Carbon δ13C isotopic marker values correlate with carotenoid-based bill colouration in adult Yellow-legged Gulls Larus michahellis

Doi: https://doi.org/10.13157/arla.67.2.2020.ra6

Authors: Nere ZORROZUA, Carlos ALONSO-ÁLVAREZ, Beñat DIAZ, Carola SANPERA, Lluís JOVER † and and Juan ARIZAGA

E-mail: nzorrozua@aranzadi.eus

Published: Volume 67.2, July 2020. Pages 325-339.

Language: English

Keywords: carotenoid-based colouration, individual quality, seabirds, stable isotopes and trophic ecology

Summary:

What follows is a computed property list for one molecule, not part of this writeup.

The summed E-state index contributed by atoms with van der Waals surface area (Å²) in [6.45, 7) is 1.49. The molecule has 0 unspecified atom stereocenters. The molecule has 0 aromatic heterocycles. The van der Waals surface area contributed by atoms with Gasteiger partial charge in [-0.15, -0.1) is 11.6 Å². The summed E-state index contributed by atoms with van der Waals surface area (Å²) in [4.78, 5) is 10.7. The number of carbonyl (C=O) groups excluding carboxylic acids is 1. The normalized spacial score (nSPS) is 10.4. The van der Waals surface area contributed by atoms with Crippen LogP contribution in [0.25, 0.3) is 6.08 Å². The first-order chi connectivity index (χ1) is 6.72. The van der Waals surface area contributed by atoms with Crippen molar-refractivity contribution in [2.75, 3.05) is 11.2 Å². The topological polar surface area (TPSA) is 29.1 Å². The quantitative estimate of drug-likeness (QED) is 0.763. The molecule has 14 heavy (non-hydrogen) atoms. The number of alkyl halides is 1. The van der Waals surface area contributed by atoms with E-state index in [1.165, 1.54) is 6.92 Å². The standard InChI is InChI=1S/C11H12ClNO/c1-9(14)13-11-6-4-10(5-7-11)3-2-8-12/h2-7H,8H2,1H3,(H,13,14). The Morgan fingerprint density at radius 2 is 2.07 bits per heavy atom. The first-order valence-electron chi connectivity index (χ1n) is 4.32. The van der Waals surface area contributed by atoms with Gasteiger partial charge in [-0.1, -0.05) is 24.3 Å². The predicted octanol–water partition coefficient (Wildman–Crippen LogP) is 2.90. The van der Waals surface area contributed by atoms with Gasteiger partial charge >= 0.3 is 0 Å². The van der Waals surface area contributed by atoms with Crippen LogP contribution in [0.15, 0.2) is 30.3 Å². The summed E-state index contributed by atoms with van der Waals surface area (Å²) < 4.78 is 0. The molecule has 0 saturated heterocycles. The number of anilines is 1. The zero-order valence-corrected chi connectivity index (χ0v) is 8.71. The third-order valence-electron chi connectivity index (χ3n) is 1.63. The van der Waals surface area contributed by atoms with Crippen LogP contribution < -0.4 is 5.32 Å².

The carotenoid-based colouration that many birds present may honestly reflect the quality of the bearer, as carotenoids have to be obtained through diet. These pigments are important for many physiological functions and individuals could find a trade-off between the allocation of carotenoids for these uses and their accumulation for secondary-sexual and social traits. The Yellow-legged Gull Larus michahellis is an opportunistic species that feeds on a wide spectrum of prey. We studied whether carotenoid-based colouration (bill, red spot, eye-ring) is related to the trophic ecology inferred by the isotopic composition of adults’ feathers at three colonies of this species. The isotopic marker δ13C negatively correlated with carotenoid-based colouration (red spot area). Contrarily to a priori prediction, the marker indicated that higher consumption of landfill scraps and terrestrial prey might lead to a larger red bill spot in adult Yellow-legged Gulls independently of sex. No correlation was detected between isotopic signatures and egg volume in females. the finding that higher consumption of marine prey may imply a smaller red spot supports some results from other avian studies that report that feeding on human-related terrestrial food sources has an apparently positive effect on the adult phenotype. The results may suggest that higher consumption of marine prey may not be as advantageous as supported by previous studies. Nonetheless, the effects of potentially toxic compounds that may come from some feeding sources should be further studied, including any delayed sub-lethal effects on the physiology of adults and, probably, chicks.

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